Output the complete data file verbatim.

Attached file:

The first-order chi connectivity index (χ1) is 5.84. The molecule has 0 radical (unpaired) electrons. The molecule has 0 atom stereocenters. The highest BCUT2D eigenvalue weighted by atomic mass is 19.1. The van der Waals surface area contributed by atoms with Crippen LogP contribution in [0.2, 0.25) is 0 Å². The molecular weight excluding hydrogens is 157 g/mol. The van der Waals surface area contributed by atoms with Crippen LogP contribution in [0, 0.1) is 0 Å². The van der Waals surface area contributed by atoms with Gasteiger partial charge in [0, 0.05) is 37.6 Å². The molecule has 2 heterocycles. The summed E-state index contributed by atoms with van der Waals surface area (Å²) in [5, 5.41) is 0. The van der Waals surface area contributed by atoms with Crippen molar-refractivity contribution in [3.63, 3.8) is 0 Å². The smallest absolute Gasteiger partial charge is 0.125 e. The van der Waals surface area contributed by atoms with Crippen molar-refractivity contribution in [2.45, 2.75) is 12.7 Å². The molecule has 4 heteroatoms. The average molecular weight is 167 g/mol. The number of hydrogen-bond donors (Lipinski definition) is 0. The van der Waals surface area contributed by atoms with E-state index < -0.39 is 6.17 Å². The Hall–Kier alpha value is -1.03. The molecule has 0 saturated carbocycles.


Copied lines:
The first-order chi connectivity index (χ1) is 5.84. The molecule has 0 radical (unpaired) electrons. The molecule has 0 atom stereocenters. The highest BCUT2D eigenvalue weighted by atomic mass is 19.1. The van der Waals surface area contributed by atoms with Crippen LogP contribution in [0.2, 0.25) is 0 Å². The molecular weight excluding hydrogens is 157 g/mol. The van der Waals surface area contributed by atoms with Crippen LogP contribution in [0, 0.1) is 0 Å². The van der Waals surface area contributed by atoms with Gasteiger partial charge in [0, 0.05) is 37.6 Å². The molecule has 2 heterocycles. The summed E-state index contributed by atoms with van der Waals surface area (Å²) in [5, 5.41) is 0. The van der Waals surface area contributed by atoms with Crippen molar-refractivity contribution in [3.63, 3.8) is 0 Å². The smallest absolute Gasteiger partial charge is 0.125 e. The van der Waals surface area contributed by atoms with Crippen molar-refractivity contribution in [2.45, 2.75) is 12.7 Å². The molecule has 4 heteroatoms. The average molecular weight is 167 g/mol. The number of hydrogen-bond donors (Lipinski definition) is 0. The van der Waals surface area contributed by atoms with E-state index < -0.39 is 6.17 Å². The Hall–Kier alpha value is -1.03. The molecule has 0 saturated carbocycles.